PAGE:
Addressing a news conference in the Indonesian capital of Jakarta, Clinton asked the 10-member Association of Southeast Asian Nations and China to work toward a code of conduct for settling the territorial disputes in the South China Sea.
"The United States has a national interest, as every country does, in the maintenance of peace and stability, respect for international law, freedom of navigation, unimpeded lawful commerce in the South China Sea," Clinton said, a State Department transcript showed.
Clinton arrived in Jakarta as part of her Asia-Pacific tour, which will also include a trip to China Tuesday. The visit comes as China continues to assert sovereignty over resource-rich islands in the sea over which Taiwan, the Philippines, Vietnam, Malaysia and Brunei also have overlapping claims. The United States, knowing the strategic sea lanes are vital for international commerce, is concerned about the rising territorial tensions and supports a multilateral format for resolving the issues. China prefers a bilateral approach, which critics say would allow it to exert pressure on countries that have close economic ties with it.
Clinton repeated the U.S. stand that while it does not take a position on competing territorial claims, it wants the nations of the region to work together to resolve the disputes without intimidation, threats or use of force.
"That is why we encourage ASEAN and China to make meaningful progress towards finalizing a comprehensive code of conduct in order to establish rules of the road and clear procedures for peacefully addressing disagreements," she said.
The ASEAN group could not agree on a code of conduct at its July summit. Since then China has set up a military garrison in the disputed waters, which has further raised the concerns of neighboring nations.
"The United States believes very strongly that no party should take any steps that would increase tensions or do anything that could be viewed as coercive or intimidating to advance their territorial claims," Clinton said.
In a report Tuesday ahead of Clinton's China visit, the official Xinhua news agency said her visit will be followed later this month by U.S. Defense Secretary Leon Panetta.
"The world's attention will focus on how the two U.S. officials will explain to the Chinese side the true intentions of the Obama administration's pivot to Asia policy, especially its new defense strategy," the report said, adding Washington has been implementing the policy by expanding and intensifying its political, diplomatic and military involvement in the Asia-Pacific region.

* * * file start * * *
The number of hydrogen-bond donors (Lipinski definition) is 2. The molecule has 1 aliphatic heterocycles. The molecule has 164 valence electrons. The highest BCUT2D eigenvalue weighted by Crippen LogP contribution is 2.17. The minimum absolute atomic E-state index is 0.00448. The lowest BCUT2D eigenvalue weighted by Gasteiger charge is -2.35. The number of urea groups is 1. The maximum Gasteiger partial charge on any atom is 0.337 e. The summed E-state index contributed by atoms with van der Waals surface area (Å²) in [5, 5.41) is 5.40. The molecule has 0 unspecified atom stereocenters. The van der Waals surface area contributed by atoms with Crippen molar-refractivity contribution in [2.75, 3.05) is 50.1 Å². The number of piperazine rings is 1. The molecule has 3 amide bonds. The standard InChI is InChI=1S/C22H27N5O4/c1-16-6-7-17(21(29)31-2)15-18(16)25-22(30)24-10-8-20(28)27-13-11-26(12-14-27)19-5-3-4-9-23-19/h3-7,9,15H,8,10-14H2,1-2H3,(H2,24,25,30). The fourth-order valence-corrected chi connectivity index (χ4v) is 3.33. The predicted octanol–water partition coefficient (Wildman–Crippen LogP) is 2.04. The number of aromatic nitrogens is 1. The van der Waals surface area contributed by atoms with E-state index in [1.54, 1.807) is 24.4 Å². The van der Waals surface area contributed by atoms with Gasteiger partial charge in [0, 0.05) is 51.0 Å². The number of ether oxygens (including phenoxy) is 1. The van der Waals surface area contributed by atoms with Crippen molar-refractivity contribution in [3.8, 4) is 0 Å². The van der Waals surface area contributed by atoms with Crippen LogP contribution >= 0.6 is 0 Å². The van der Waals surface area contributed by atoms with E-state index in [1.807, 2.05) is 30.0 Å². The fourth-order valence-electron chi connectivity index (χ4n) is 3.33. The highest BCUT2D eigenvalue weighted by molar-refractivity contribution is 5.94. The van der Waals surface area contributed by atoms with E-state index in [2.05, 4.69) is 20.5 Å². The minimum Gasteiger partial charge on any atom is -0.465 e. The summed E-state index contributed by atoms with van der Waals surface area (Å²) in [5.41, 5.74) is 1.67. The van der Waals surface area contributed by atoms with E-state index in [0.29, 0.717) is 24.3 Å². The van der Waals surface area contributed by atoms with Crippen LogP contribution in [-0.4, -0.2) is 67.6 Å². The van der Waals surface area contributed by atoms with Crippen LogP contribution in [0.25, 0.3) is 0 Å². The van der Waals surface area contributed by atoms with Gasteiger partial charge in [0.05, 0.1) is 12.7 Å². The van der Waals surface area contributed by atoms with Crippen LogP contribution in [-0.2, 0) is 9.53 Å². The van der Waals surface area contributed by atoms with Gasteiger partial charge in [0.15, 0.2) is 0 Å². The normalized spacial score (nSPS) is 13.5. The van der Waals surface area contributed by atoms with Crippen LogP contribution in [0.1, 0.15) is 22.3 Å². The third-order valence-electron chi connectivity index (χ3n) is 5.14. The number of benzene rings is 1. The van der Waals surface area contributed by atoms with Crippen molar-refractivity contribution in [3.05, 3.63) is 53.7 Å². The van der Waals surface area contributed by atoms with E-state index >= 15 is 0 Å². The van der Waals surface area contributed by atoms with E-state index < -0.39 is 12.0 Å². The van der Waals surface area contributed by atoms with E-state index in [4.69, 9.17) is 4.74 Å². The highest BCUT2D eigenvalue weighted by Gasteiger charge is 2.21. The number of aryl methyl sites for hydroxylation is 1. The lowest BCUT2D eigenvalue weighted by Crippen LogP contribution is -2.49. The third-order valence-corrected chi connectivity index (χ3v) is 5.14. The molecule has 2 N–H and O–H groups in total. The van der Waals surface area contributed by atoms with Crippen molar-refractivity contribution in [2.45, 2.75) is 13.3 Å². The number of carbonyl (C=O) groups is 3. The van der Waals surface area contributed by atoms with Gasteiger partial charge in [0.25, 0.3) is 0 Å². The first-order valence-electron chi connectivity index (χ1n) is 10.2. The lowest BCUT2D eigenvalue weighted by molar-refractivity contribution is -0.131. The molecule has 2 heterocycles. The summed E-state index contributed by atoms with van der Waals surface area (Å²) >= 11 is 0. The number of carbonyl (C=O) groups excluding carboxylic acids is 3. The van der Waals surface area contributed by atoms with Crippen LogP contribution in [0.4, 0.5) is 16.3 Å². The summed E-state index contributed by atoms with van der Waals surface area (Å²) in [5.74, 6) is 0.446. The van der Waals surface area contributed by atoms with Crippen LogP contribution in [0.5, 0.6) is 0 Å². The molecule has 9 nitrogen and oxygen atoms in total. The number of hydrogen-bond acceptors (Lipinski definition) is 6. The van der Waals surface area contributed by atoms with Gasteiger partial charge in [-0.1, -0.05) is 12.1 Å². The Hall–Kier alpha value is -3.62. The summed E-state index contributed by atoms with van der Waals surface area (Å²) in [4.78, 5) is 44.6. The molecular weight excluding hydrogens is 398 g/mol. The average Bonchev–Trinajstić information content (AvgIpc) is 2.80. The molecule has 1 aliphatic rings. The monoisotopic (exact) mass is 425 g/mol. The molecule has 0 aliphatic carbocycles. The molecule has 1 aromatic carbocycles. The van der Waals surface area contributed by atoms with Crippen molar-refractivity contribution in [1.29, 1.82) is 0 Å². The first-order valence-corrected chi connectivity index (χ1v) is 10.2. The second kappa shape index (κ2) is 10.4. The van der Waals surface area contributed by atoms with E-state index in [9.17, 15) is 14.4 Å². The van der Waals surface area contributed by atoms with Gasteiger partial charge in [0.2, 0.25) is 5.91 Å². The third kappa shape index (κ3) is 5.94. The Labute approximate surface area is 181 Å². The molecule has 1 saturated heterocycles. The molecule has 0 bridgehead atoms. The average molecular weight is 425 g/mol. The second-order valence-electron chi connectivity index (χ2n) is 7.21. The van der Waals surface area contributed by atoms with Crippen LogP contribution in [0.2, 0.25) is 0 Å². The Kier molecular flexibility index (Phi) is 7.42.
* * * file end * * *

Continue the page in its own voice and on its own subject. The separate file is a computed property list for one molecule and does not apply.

"The fundamental goal underpinning this shift is to maintain the U.S. dominance in the resources-rich and fastest-growing region, amid heightened concerns about China's rise," the report said.
As part of this policy, it said, Washington has quickened the pace of increasing its military presence and engagement in the Asia Pacific, including deploying troops in Australia, boosting military cooperation with Japan, and purposely strengthening military ties with some Asian countries, particularly the Philippines and Vietnam, both involved in territorial disputes with China.
Separately, Chinese Foreign Ministry spokesman Hong Lei, while referring to the Clinton visit, said Monday that Beijing hoped the United States would promote peace and stability in the region by "not taking sides" in Chinese maritime disputes with neighboring states, the Voice of America reported.
Clinton was in Jakarta to discuss the U.S.-Indonesia Comprehensive Partnership, which began in 2007, the secretary's office said in a release.
The Comprehensive Partnership includes issues and actions on regional and global cooperation; economy; trade and investment; education; development; climate, environment and energy; defense and security; and rule of law and law enforcement, the release said.